Since 1933, the FDIC seal has symbolized the safety and security of our nation’s financial institutions. FDIC deposit insurance enables consumers to confidently place their money at thousands of FDIC insured banks across the country, and is backed by the full faith and credit of the United States government.
FDIC deposit insurance coverage depends on two things: (1) whether your chosen financial product is a deposit product; and (2) whether your bank is FDIC-insured.
The FDIC Covers:
- Checking accounts
- Negotiable Order of Withdrawal (NOW) accounts
- Savings accounts
- Money Market Deposit Accounts (MMDAs)
- Time deposits such as certificates of deposit (CDs)
- Cashier’s checks, money orders, and other official items issued by a bank
The FDIC Does Not Cover:
- Stock investments
- Bond investments
- Mutual funds
- Life insurance policies
- Municipal securities
- Safe deposit boxes or their contents
- U.S. Treasury bills, bonds or notes
Depositors do not need to apply for FDIC insurance. Coverage is automatic whenever a deposit account is opened at an FDIC-insured bank or financial institution. If you are interested in FDIC deposit insurance coverage, simply make sure you are placing your funds in a deposit product at the bank.
The standard insurance amount is $250,000 per depositor, per insured bank, for each account ownership category.
The FDIC provides separate coverage for deposits held in different account ownership categories. Depositors may qualify for coverage over $250,000 if they have funds in different ownership categories and all FDIC requirements are met.
All deposits that an accountholder has in the same ownership category at the same bank are added together and insured up to the standard insurance amount.
When A Bank Fails
A bank failure is the closing of a bank by a federal or state banking regulatory agency, generally resulting from a bank’s inability to meet its obligations to depositors and others. In the unlikely event of a bank failure, the FDIC acts quickly to ensure depositors get prompt access to their insured deposits.
FDIC deposit insurance covers the balance of each depositor’s account, dollar-for-dollar, up to the insurance limit, including principal and any accrued interest through the date of the insured bank’s closing.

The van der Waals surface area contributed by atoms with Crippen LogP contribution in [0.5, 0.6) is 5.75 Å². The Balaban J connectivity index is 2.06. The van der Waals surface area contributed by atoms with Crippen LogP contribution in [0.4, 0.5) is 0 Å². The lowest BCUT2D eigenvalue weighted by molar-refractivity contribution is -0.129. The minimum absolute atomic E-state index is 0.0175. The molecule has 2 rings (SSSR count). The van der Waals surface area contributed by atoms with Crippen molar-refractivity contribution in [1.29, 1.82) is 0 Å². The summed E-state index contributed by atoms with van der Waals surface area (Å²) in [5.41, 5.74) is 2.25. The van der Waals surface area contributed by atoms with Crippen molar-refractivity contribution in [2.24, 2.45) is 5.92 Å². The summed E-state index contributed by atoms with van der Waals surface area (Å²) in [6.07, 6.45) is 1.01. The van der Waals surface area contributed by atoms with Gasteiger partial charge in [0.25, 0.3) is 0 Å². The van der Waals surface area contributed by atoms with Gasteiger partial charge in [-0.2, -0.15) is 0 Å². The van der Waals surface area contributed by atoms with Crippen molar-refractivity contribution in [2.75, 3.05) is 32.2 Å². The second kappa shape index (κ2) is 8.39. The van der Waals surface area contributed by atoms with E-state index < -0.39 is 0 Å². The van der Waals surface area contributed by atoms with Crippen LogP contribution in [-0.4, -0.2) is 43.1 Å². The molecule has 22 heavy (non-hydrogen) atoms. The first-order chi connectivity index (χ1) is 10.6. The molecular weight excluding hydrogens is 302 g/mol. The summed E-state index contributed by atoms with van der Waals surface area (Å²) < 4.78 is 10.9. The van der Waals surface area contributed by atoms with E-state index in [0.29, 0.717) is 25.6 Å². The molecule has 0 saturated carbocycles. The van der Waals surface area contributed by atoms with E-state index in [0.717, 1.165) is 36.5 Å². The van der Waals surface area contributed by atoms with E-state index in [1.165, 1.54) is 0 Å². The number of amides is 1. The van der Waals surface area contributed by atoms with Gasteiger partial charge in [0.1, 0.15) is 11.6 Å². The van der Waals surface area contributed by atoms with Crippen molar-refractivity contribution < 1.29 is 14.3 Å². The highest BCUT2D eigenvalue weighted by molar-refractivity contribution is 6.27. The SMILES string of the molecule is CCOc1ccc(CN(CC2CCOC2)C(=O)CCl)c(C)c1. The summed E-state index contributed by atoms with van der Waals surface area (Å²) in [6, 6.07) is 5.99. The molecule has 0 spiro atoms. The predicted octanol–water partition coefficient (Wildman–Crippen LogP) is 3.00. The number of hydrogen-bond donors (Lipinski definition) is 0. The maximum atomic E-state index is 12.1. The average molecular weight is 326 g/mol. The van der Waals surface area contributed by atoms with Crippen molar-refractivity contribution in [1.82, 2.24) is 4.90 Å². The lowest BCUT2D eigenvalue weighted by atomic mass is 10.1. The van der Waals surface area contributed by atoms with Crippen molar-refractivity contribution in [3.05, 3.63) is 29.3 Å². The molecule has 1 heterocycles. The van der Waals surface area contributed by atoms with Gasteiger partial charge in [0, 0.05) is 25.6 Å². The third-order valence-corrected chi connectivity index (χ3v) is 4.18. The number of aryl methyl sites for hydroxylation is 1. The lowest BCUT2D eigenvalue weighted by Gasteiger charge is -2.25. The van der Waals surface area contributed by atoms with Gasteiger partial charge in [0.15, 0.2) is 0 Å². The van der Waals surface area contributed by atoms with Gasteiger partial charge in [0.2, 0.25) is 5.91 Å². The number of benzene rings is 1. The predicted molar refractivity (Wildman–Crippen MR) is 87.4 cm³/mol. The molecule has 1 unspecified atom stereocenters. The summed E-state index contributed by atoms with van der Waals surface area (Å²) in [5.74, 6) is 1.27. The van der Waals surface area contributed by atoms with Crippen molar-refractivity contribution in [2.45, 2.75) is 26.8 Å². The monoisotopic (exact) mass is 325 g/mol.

The FDIC acts in two capacities following a bank failure:
- As the “Insurer” of the bank’s deposits, the FDIC pays deposit insurance to the depositors up to the insurance limit.
- As the “Receiver” of the failed bank, the FDIC assumes the task of collecting and selling the assets of the failed bank and settling its debts, including claims for deposits in excess of the insured limit.
|FDIC Deposit Insurance Coverage Limits by Account Ownership Category|
|Single Accounts (Owned by One Person)||$250,000 per owner|
|Joint Accounts (Owned by Two or More Persons)||$250,000 per co-owner|
|Certain Retirement Accounts (Includes IRAs)||$250,000 per owner|
|Revocable Trust Accounts||$250,000 per owner per unique beneficiary|
|Corporation, Partnership and Unincorporated Association Accounts||$250,000 per corporation, partnership or unincorporated association|
|Irrevocable Trust Accounts||$250,000 for the noncontingent interest of each unique beneficiary|
|Employee Benefit Plan Accounts||$250,000 for the noncontingent interest of each plan participant|
|Government Accounts||$250,000 per official custodian (more coverage available subject to specific conditions)|
For More Information From The FDIC
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Calculate insurance coverage using EDIE
The Electronic Deposit Insurance Estimator – known as EDIE – is an online tool that’s simple and easy to use. To calculate your deposit insurance coverage, use EDIE at: www.fdic.gov/edie.
Read more about FDIC insurance online at:
Send questions by e-mail
Use the FDIC’s online Customer Assistance Form at: https://www.fdic.gov/consumers/questions/
Federal Deposit Insurance Corporation
Attn: Deposit Insurance Section
550 17th Street, NW
Washington, DC 20429